Personally, I can’t comment on the job market as a whole. I know that there were a fair amount of IT job ads when I was looking in Brisbane last month, but it really depends on what sort of IT you plan on doing and which city you plan on living in.

  56. Nick September 18, 2013 at 8:53 pm

    Hi Kristen,

    Firstly great article, really helpful

    I have a couple of questions regarding 457 visas and PR that im finding hard to find answers too. You have have already answered them above so bear with me.

    1. Im currently employed in the australia on a 457 visa. However its looking likely that im going to be made redundant in the near future. That leaves me with 90 days to either find other employment or leave the country doesnt it? What complicates it is that im not in the country at the moment and am not planning to be until after this 90 day period starts. Will this effect my re-entry to the country or do i need to go back before the 90 day period starts?

    2. Ive been employed under the 457 for nearly 2 years but i also pass the points based skilled migration for PR (189 visa i think). So i was thinking of staying in the the UK for a few months and applying for that instead. What restrictions are there on returning to aus once you have applied for this visa? ie if i get another job offer in the meantime can i return to aus and work assuming the company will take over my 457. Or can i go on a bridging visa whilst my application for PR comes through (should be likely, as i pass the points, have no criminal record, am fit and healthy, and my profession is required)Are there any other options?

    Hope you can help

    Kind Regards

    Nick

    • Kristin December 1, 2013 at 9:53 am

      Hi Nick, many apologies for not answering sooner. I hope you have been able to get everything answered through other avenues and that your job situation is doing better. I know these answers are probably too late, but here are my thoughts:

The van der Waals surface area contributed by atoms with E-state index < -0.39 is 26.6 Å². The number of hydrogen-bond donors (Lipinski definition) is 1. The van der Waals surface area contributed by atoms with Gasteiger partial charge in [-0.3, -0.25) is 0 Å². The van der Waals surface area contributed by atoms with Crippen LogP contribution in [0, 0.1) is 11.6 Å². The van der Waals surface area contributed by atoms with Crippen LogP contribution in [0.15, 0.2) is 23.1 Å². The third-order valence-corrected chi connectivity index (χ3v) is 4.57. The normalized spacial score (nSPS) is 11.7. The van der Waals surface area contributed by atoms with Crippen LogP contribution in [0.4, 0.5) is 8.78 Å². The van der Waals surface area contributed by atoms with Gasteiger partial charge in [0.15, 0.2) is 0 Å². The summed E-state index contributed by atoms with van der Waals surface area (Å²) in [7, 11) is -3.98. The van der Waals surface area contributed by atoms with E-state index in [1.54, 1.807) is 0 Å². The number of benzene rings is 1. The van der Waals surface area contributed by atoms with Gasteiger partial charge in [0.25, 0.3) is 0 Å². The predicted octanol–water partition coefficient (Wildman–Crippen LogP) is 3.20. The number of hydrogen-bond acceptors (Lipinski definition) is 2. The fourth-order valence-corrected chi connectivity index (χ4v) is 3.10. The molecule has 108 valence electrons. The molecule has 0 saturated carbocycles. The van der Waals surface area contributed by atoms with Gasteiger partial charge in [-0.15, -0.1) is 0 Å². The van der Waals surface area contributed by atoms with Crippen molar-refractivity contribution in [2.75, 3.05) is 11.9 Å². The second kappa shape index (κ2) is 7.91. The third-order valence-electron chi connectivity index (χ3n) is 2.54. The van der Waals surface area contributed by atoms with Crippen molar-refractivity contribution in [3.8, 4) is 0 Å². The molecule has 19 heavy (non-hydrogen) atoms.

1) If DIAC is notified that you have ceased employment and you are out of the country, I am not certain that you would be able to re-enter the country. As far as I know, the visa is valid until you leave the country after ceasing employment. However, if you could prove you were searching for a new job this may not be the case?

      2) Unfortunately, it’s pretty difficult to apply for a visa offshore and then enter the country. It’s fine to apply onshore and stay here, but if you apply offshore, you’re supposed to wait until the visa is processed before you arrive. This happened to me when I had to wait 3 months for my first 457 visa. However, if you were to apply onshore, usually your bridging visa carries the same restrictions as the previous visa you were on. That means that you’d be restricted to one job. I’m not sure how the 457 transfer process would happen though — that would definitely be a question only immigration or a migration lawyer could answer.

      Anyway, I hope that all of this is old news and that you’ve been able to get your situation sorted out in the meantime. Hope all is going well!

  57. MichaelM September 24, 2013 at 9:23 am

    Hi Kristin,

    I have been privileged to work and live here in Sydney under the 457 visa together with my family since May 30 2013.
    My concern are as follows;